Catapulting into Classical

A headlong leap into music, history, and composing

What Would Mozart Play?

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Well, he’d play a Stein piano, for one.  Here is a piano that Mozart played that was built by Anton Walter, based on Stein’s design.

Fortepiano specialist Kristian Bezuidenhout talks about how Mozart’s piano differed from the modern piano here.

Beethoven owned a number of pianos.  Here is an inventory.

A program on the restoration of Beethoven’s Broadwood is here (parts 1, 2, 3, 4, 5)

Parts 3 and 4 feature bagatelles, part 5 contains Beethoven’s Fantasia Op. 77.

Chopin played a Pleyel (No 13819 in fact) from 1848.  He said, “When I am not in the mood, I play on the Erard piano, where I find the ready tone easily. But when I am full of vigour and strong enough to find my very own tone – I need a Pleyel piano”  Check out these offerings from (Chopin fans, your weekend is now planned) on Chopin’s Pleyel, Erard. and Broadwood pianos .  Here is Chopin’s Pleyel piano.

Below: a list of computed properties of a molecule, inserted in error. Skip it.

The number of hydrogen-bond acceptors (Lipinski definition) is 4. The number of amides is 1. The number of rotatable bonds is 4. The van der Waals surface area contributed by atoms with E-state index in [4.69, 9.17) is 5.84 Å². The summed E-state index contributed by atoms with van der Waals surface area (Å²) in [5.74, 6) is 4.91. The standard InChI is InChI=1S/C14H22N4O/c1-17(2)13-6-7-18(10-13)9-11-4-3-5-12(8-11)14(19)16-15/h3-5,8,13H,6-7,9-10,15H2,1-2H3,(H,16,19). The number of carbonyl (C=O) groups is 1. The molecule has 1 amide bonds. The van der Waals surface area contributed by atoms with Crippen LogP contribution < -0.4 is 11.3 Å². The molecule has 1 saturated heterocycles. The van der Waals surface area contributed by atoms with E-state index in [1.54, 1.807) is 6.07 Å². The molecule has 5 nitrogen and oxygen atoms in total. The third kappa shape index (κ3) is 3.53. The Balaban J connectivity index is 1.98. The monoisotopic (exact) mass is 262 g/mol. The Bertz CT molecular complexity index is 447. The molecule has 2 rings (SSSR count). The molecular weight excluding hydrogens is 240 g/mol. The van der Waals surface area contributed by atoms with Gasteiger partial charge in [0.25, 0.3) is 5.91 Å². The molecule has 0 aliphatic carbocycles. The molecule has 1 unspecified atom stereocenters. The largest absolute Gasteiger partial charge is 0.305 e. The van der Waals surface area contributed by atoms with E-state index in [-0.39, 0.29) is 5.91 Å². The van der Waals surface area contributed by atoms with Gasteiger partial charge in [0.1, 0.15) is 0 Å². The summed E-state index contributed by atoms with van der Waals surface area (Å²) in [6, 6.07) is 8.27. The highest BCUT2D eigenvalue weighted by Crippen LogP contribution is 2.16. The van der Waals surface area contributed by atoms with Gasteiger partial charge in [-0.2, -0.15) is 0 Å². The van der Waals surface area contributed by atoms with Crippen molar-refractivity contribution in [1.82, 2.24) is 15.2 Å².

Here’s a historical recording of Raoul Koczalski playing Chopin’s Pleyel (year given here as 1847) in 1948 in Warsaw.

Want more?  A show in Howard Goodall’s BBC Big Bangs series is devoted to the history of the piano.  I own the series and recommend it (available for purchase at the usual venues).  I would also like to recommend his Story of Music tv series (from the paleolithic to the present!), but sadly, the BBC has not made it available for purchase at this time.  Clips from the series can be seen here.  It is, however, available in book form.

One thought on “What Would Mozart Play?

  1. Wonderful overview- and great sound bites- would prefer a bit more playing, but the talking was on target and accurate. Again reinforces how critical room acoustics, recording quality, and musicality and stylistic awareness of the player are- with these instruments you can run but not hide. One has to be so careful playing Mozart on a modern instrument!




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